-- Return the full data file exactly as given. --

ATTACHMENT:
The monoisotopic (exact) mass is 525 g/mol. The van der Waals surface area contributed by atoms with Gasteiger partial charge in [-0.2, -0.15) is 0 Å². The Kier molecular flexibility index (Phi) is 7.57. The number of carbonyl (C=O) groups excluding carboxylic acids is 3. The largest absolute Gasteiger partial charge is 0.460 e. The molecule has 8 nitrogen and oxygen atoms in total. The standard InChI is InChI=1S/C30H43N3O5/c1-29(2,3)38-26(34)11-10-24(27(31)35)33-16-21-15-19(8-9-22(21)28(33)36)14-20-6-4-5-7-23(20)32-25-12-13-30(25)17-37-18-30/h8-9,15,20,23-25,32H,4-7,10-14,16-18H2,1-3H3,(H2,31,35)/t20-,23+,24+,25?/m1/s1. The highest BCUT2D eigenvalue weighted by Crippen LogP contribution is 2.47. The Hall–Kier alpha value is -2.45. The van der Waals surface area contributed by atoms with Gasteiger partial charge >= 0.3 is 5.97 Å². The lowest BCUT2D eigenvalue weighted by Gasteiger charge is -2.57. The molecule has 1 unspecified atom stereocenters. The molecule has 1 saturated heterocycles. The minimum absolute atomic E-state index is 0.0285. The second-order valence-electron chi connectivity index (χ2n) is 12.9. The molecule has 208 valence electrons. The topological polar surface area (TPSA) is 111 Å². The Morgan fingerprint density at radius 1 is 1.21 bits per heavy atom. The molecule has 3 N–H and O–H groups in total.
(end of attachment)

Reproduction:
The monoisotopic (exact) mass is 525 g/mol. The van der Waals surface area contributed by atoms with Gasteiger partial charge in [-0.2, -0.15) is 0 Å². The Kier molecular flexibility index (Phi) is 7.57. The number of carbonyl (C=O) groups excluding carboxylic acids is 3. The largest absolute Gasteiger partial charge is 0.460 e. The molecule has 8 nitrogen and oxygen atoms in total. The standard InChI is InChI=1S/C30H43N3O5/c1-29(2,3)38-26(34)11-10-24(27(31)35)33-16-21-15-19(8-9-22(21)28(33)36)14-20-6-4-5-7-23(20)32-25-12-13-30(25)17-37-18-30/h8-9,15,20,23-25,32H,4-7,10-14,16-18H2,1-3H3,(H2,31,35)/t20-,23+,24+,25?/m1/s1. The highest BCUT2D eigenvalue weighted by Crippen LogP contribution is 2.47. The Hall–Kier alpha value is -2.45. The van der Waals surface area contributed by atoms with Gasteiger partial charge >= 0.3 is 5.97 Å². The lowest BCUT2D eigenvalue weighted by Gasteiger charge is -2.57. The molecule has 1 unspecified atom stereocenters. The molecule has 1 saturated heterocycles. The minimum absolute atomic E-state index is 0.0285. The second-order valence-electron chi connectivity index (χ2n) is 12.9. The molecule has 208 valence electrons. The topological polar surface area (TPSA) is 111 Å². The Morgan fingerprint density at radius 1 is 1.21 bits per heavy atom. The molecule has 3 N–H and O–H groups in total.